But most top-level monsters fail to deliver the same excitement.

When Alan first began running adventures for high-level characters, the obvious problem stemmed from challenging players with such super-powered characters. He explains that most D&D fans want adventures that challenge both players and their characters, but at top levels, the game’s advice and its monsters fall short.

In fifth edition D&D, characters gain hit points at a faster rate than damage dealt by comparable monsters. The foes matched against 1st-level characters make for dangerous encounters, but at level 8 or so, the game’s advice for building encounters leads to overmatched monsters. By the highest levels, the monsters can feel hopeless. (For a breakdown, see Why So Many DMs Have Trouble Challenging Players by Teos “Alphastream” Abadia.)

Sure, DMs can add more foes, but that slows fights and players wind up spending too much idle time watching the DM run monsters. Alan aims to see more player dice rolls than monster rolls.

DMs can add tougher foes, but for heroes in their teen levels, the official monster books leave few options. At top levels, even the toughest monster of all, the challenge 30 Tarrasque, makes a disappointing solo foe. The adventure Invasion from the Planet of Tarrasques resorts to multiple Tarrasques with added powers like a ranged attack, fly, or a breath weapon. After all, a level-appropriate party will often fly from claw/claw/bite, so even Godzilla needs nuclear breath.

To create more compelling foes for top-level characters, Alan raises the monsters‘ damage output until it matches the proportions of the damage low-level foes inflict on low-level characters. This recaptures some of the swings that makes low-level D&D exciting. In DDAL00-03 Those That Came Before, the Aspect of Kyuss claws for 66 points of damage compared to the Tarrasque’s sad little tap of 28 points of claw damage.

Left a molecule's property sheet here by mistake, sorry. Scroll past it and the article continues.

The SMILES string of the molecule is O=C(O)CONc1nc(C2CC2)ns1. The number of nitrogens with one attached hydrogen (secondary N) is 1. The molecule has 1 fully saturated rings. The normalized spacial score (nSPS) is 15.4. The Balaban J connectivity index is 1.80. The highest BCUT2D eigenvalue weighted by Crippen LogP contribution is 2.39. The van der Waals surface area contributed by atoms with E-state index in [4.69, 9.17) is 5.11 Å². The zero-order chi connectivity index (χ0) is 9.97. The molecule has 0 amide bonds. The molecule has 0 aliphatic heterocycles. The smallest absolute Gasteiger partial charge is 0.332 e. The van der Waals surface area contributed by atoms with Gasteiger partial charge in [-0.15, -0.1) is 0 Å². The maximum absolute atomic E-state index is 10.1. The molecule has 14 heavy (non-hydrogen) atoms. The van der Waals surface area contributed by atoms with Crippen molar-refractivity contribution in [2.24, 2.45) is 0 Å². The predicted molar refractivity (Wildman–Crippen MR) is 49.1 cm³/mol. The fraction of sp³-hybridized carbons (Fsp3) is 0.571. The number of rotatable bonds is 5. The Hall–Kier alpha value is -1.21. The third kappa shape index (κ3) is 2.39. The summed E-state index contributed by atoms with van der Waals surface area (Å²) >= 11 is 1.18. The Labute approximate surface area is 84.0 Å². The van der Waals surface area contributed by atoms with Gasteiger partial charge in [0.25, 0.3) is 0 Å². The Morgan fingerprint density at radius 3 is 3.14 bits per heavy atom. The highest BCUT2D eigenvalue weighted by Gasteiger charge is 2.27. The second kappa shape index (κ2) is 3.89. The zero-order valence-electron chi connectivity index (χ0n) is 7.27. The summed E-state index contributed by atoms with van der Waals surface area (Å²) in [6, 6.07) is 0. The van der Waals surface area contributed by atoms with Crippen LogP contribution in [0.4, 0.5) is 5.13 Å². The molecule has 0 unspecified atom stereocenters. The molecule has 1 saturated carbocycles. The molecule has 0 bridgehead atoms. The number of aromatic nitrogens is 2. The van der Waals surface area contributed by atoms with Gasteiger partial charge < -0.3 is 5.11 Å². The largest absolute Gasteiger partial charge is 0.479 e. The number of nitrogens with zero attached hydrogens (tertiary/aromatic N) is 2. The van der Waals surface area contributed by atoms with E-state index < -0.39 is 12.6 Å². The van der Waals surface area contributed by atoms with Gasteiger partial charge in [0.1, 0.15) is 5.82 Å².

Although such numbers may seem harsh, tier 4 characters have a far stronger ability to bounce back. That quality creates additional drama at the table. Alan’s ideal for a climactic tier 4 battle resembles a bout in a Rocky movie where the heroes’ adversaries push the characters to their limits. As players face likely defeat, they call on every resource to turn the tables and win the day. When I played DDAL00-03 Those That Came Before with a level 20 party, the showdown with Kyuss matched that ideal. I felt certain the monster would kill us all, but somehow, we slowly battled back to win. Compare that to most tier 4 battles where monsters deal insignificant damage, which players dutifully track out of respect for the game. When my party battled Kyuss, we cheered every time our foe missed.

High-level D&D characters bring enough hit points to make added damage a nearly essential ingredient to any credible foe. But the high damage numbers penalize support characters who rely on concentration to help the party. Nobody who suffers 66 points of damage makes a DC 33 save to keep concentration—even though a proportional amount of damage would result in a makeable DC 10 save at low levels. I once floated a “modest proposal” for improving D&D that would avoid damage hacks, which penalize support characters. The suggestion revisited a rule that dates to the original little brown books. Back then high-level characters who earned a level only gained a hit point or two. However, even if Matt Mercer and the ghosts of Dave and Gary all approved such a house rule, players would never go for it. So instead, we’re left with the damage thing.